Out-of-hours service 'falling apart' warn Northern Ireland GPs

The out-of-hours service in Northern Ireland is 'falling apart' because of underfunding, GP leaders have warned.

Dr Alan Stout: out-of-hours funding shortfall (photo: BMA)
Dr Alan Stout: out-of-hours funding shortfall (photo: BMA)

Speaking at Sunday’s annual Northern Ireland LMCs conference, GPC Northern Ireland chairman Dr Tom Black said the service would ‘fall over’ this year because of workload and workforce pressures.

The conference called on the government to act urgently to address the severe underfunding.

Southern LMC chairwoman Dr Frances O’Hagan said people needed to realise the service was ‘disgracefully underfunded’.

GPC Northern Ireland believes funding has fallen from £23m in 2004 to £21m today, and is negotiating with the Department of Health, Social Services and Public Safety for GPs to take full control of the service from trusts under non-profit mutual organisations, but with no return to individual or practice responsibility.

In February the minister and GPC leaders signed a framework agreement for the out-of-hours service. The government is understood to have proposed a 10% funding increase to the services, but GPC has called for a rise closer to 70%.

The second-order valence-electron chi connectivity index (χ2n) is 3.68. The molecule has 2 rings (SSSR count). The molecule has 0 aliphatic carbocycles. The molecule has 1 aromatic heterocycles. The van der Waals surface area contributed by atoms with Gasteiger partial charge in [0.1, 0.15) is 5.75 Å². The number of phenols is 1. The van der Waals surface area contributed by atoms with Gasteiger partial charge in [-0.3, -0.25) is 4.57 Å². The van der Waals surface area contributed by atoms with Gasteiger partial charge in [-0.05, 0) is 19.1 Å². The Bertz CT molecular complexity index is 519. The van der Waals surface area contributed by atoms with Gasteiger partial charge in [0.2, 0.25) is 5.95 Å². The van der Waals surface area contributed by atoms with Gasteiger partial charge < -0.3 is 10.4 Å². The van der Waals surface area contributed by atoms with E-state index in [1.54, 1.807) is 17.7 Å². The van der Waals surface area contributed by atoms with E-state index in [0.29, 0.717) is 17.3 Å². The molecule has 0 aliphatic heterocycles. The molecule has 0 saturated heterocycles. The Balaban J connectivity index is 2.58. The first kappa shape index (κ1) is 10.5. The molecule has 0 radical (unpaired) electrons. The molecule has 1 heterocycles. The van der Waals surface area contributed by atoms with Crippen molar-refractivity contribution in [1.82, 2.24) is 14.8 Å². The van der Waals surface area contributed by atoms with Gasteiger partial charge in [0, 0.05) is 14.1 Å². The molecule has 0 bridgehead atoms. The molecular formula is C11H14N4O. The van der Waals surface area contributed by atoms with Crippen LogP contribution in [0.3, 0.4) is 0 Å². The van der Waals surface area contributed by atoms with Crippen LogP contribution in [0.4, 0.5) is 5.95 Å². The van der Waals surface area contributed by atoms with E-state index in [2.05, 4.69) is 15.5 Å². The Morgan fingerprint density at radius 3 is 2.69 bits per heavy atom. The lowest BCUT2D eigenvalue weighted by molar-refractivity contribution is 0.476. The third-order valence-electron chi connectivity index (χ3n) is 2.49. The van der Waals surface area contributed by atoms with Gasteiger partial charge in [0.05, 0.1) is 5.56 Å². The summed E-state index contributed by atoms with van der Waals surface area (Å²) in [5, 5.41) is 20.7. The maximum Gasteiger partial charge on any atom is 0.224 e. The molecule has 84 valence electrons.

Dr O’Hagan said the service would need a 100% funding increase for equivalent funding levels to the English and Scottish services.

‘People need to realise just how bad things are,' she said. ‘It’s going to fall over.’

Following the recent closure of an out-of-hours centre in Armagh, she said in her area there was an out-of-hours services from 7pm to 11pm, no A&E, and no minor injuries service after 6pm. ‘If someone gets really sick, they could be travelling up to thirty miles.’

‘It’s falling apart because the funding is just so bad, she said.

The conference called on Northern Ireland's health minister to recognise the service was severely underfunded, and backed the current GPC position to negotiate for a local, accessible service run by GPs.

Representatives threw out a motion calling on GP leaders to walk away from discussions with the department.

Secretary of Western LMC Dr Martin McCloskey said GPs should ‘walk away’ and ‘stop banging our heads against a brick wall’. ‘Perhaps it needs to be allowed to fall apart,' he said, before the government recognises the problem and GPs can negotiate proper funding. ‘A good crisis achieves more than good intentions,' he added.

Assistant secretary of Eastern LMC and GPC Northern Ireland deputy chairman Dr Alan Stout said it would be ‘counterproductive’ to walk away from discussions as it was too important and there would be implications for day-time care.

Dr Stout warned that without GP involvement ‘other agendas’ such as an NHS 111-type service could be imposed.

Dr O’Hagan warned of the implications for patient care if GPs walked away.

GP leaders would continue to show the department the facts and make the case for increased funding, said Dr Black, but he warned that workforce would act against the service because of the escalating workload.

‘We need to retain our control of and our independence for general practice. Out-of-hours is out of our hands at the moment, I suspect it will fall over at some stage this year due to workforce and workload problems,' he said.

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